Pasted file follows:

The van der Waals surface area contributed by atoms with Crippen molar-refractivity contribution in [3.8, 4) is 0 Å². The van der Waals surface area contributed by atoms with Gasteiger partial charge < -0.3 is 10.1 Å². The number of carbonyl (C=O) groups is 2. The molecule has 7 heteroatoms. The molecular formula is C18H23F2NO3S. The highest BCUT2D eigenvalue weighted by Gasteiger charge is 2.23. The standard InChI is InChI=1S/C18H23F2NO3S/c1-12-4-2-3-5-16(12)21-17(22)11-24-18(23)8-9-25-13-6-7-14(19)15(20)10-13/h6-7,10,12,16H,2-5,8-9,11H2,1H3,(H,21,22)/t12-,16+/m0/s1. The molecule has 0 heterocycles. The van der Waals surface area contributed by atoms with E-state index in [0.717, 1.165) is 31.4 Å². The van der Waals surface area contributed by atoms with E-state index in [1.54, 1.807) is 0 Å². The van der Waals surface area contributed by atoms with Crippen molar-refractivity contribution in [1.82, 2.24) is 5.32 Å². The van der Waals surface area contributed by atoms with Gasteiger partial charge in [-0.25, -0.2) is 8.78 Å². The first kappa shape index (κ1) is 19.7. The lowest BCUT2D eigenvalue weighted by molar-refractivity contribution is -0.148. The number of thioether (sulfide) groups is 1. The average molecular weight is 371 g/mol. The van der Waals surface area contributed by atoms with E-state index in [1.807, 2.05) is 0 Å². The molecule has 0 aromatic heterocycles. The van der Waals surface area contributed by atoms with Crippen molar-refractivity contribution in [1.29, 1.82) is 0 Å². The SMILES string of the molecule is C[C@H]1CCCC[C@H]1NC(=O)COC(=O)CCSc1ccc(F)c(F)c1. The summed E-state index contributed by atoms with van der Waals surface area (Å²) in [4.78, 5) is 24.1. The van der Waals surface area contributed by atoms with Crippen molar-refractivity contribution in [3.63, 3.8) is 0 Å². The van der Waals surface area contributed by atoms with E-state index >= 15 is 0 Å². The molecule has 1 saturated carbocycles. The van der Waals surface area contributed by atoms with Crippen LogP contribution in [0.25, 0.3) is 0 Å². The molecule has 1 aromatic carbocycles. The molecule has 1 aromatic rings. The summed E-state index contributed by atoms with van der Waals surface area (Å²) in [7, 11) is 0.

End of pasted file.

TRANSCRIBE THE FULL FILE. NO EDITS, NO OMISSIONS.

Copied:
The van der Waals surface area contributed by atoms with Crippen molar-refractivity contribution in [3.8, 4) is 0 Å². The van der Waals surface area contributed by atoms with Gasteiger partial charge < -0.3 is 10.1 Å². The number of carbonyl (C=O) groups is 2. The molecule has 7 heteroatoms. The molecular formula is C18H23F2NO3S. The highest BCUT2D eigenvalue weighted by Gasteiger charge is 2.23. The standard InChI is InChI=1S/C18H23F2NO3S/c1-12-4-2-3-5-16(12)21-17(22)11-24-18(23)8-9-25-13-6-7-14(19)15(20)10-13/h6-7,10,12,16H,2-5,8-9,11H2,1H3,(H,21,22)/t12-,16+/m0/s1. The molecule has 0 heterocycles. The van der Waals surface area contributed by atoms with E-state index in [0.717, 1.165) is 31.4 Å². The van der Waals surface area contributed by atoms with E-state index in [1.54, 1.807) is 0 Å². The van der Waals surface area contributed by atoms with Crippen molar-refractivity contribution in [1.82, 2.24) is 5.32 Å². The van der Waals surface area contributed by atoms with Gasteiger partial charge in [-0.25, -0.2) is 8.78 Å². The first kappa shape index (κ1) is 19.7. The lowest BCUT2D eigenvalue weighted by molar-refractivity contribution is -0.148. The number of thioether (sulfide) groups is 1. The average molecular weight is 371 g/mol. The van der Waals surface area contributed by atoms with E-state index in [1.807, 2.05) is 0 Å². The molecule has 0 aromatic heterocycles. The van der Waals surface area contributed by atoms with Crippen molar-refractivity contribution in [1.29, 1.82) is 0 Å². The SMILES string of the molecule is C[C@H]1CCCC[C@H]1NC(=O)COC(=O)CCSc1ccc(F)c(F)c1. The summed E-state index contributed by atoms with van der Waals surface area (Å²) in [4.78, 5) is 24.1. The van der Waals surface area contributed by atoms with Crippen molar-refractivity contribution in [3.63, 3.8) is 0 Å². The van der Waals surface area contributed by atoms with E-state index >= 15 is 0 Å². The molecule has 1 saturated carbocycles. The van der Waals surface area contributed by atoms with Crippen LogP contribution in [0.25, 0.3) is 0 Å². The molecule has 1 aromatic carbocycles. The molecule has 1 aromatic rings. The summed E-state index contributed by atoms with van der Waals surface area (Å²) in [7, 11) is 0.